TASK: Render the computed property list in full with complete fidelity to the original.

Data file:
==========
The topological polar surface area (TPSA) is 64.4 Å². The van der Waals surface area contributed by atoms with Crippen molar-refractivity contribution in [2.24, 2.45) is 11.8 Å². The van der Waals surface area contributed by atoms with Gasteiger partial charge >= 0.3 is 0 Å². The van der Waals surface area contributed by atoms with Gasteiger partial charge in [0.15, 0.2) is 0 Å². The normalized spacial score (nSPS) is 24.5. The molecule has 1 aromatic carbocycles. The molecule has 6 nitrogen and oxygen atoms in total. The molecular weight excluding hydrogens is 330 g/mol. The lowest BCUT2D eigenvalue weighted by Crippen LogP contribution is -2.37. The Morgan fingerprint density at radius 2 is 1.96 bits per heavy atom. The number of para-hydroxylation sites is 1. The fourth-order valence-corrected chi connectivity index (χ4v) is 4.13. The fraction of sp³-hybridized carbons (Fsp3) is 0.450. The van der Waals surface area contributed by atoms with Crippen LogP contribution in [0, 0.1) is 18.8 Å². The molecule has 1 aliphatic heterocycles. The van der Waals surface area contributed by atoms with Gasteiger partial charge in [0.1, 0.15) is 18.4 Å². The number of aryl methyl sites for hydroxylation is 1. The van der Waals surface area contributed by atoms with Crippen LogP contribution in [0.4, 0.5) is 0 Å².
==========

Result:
The topological polar surface area (TPSA) is 64.4 Å². The van der Waals surface area contributed by atoms with Crippen molar-refractivity contribution in [2.24, 2.45) is 11.8 Å². The van der Waals surface area contributed by atoms with Gasteiger partial charge >= 0.3 is 0 Å². The van der Waals surface area contributed by atoms with Gasteiger partial charge in [0.15, 0.2) is 0 Å². The normalized spacial score (nSPS) is 24.5. The molecule has 1 aromatic carbocycles. The molecule has 6 nitrogen and oxygen atoms in total. The molecular weight excluding hydrogens is 330 g/mol. The lowest BCUT2D eigenvalue weighted by Crippen LogP contribution is -2.37. The Morgan fingerprint density at radius 2 is 1.96 bits per heavy atom. The number of para-hydroxylation sites is 1. The fourth-order valence-corrected chi connectivity index (χ4v) is 4.13. The fraction of sp³-hybridized carbons (Fsp3) is 0.450. The van der Waals surface area contributed by atoms with Crippen LogP contribution in [0, 0.1) is 18.8 Å². The molecule has 1 aliphatic heterocycles. The van der Waals surface area contributed by atoms with Gasteiger partial charge in [0.1, 0.15) is 18.4 Å². The number of aryl methyl sites for hydroxylation is 1. The van der Waals surface area contributed by atoms with Crippen LogP contribution in [0.4, 0.5) is 0 Å².